Love Island bosses have revealed the huge changes their making to their duty of care processes, following the deaths of two former contestants.
The popular reality show came under fire earlier this year, after former contestants Sophie Gradon and Mike Thalassitis sadly took their own lives.
Ahead of Love Island’s return on June 3, ITV released a statement confirming the changes they have made.
They wrote: “The production team have continued to evolve their processes with each series, as the show’s popularity has risen and the social and media attention on Islanders has increased.”
“The key changes this year are – enhanced psychological support, more detailed conversations with potential Islanders regarding the impact of participation on the show, bespoke training for all Islanders on social media and financial management and a proactive aftercare package which extends our support to all Islanders following their participation.”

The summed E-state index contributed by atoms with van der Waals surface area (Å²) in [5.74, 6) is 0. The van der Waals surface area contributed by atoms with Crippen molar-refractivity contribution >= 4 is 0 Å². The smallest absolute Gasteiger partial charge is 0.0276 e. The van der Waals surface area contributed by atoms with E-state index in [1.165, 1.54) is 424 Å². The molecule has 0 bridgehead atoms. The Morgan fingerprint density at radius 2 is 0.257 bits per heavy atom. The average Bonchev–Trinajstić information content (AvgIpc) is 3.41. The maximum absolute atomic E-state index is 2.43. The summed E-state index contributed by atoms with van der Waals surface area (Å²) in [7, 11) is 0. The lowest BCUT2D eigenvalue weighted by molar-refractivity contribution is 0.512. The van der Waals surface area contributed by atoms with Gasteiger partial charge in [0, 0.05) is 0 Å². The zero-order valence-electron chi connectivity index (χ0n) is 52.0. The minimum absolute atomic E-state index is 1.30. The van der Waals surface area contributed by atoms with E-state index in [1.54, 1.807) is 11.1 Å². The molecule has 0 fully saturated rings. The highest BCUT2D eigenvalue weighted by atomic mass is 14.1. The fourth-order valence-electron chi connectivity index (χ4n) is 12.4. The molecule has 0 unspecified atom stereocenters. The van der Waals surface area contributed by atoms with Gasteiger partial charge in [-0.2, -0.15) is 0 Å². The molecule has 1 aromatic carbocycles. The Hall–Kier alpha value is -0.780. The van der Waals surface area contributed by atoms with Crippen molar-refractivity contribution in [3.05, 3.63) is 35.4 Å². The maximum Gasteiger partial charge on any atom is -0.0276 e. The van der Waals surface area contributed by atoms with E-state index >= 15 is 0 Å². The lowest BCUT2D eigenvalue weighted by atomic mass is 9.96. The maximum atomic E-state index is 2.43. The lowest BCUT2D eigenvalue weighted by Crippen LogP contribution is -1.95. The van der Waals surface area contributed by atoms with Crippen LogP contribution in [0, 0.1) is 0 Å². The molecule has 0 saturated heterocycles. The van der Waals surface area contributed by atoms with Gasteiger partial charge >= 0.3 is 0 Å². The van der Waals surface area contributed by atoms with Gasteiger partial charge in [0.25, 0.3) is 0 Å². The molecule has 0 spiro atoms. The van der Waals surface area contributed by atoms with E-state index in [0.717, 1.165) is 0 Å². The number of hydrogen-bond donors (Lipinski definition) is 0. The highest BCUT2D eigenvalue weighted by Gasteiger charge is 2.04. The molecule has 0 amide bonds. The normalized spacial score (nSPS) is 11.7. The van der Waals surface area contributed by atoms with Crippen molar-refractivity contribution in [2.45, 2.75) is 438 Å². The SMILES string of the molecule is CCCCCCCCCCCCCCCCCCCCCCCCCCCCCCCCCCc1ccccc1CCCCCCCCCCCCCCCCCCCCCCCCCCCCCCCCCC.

Creative Director ITV Studios Entertainment Richard Cowles said: “Due to the success of the show our Islanders can find themselves in the public eye following their appearance.”
“We really want to make sure they have given real consideration to this and what appearing on TV entails. Discussing all of this with us forms a big part of the casting process and, ultimately, their decision to take part.”
“Also, as we are outlining today our welfare processes follow three key stages: pre-filming, filming and aftercare and we are increasing our post filming support to help Islanders following their time in villa,” he said.
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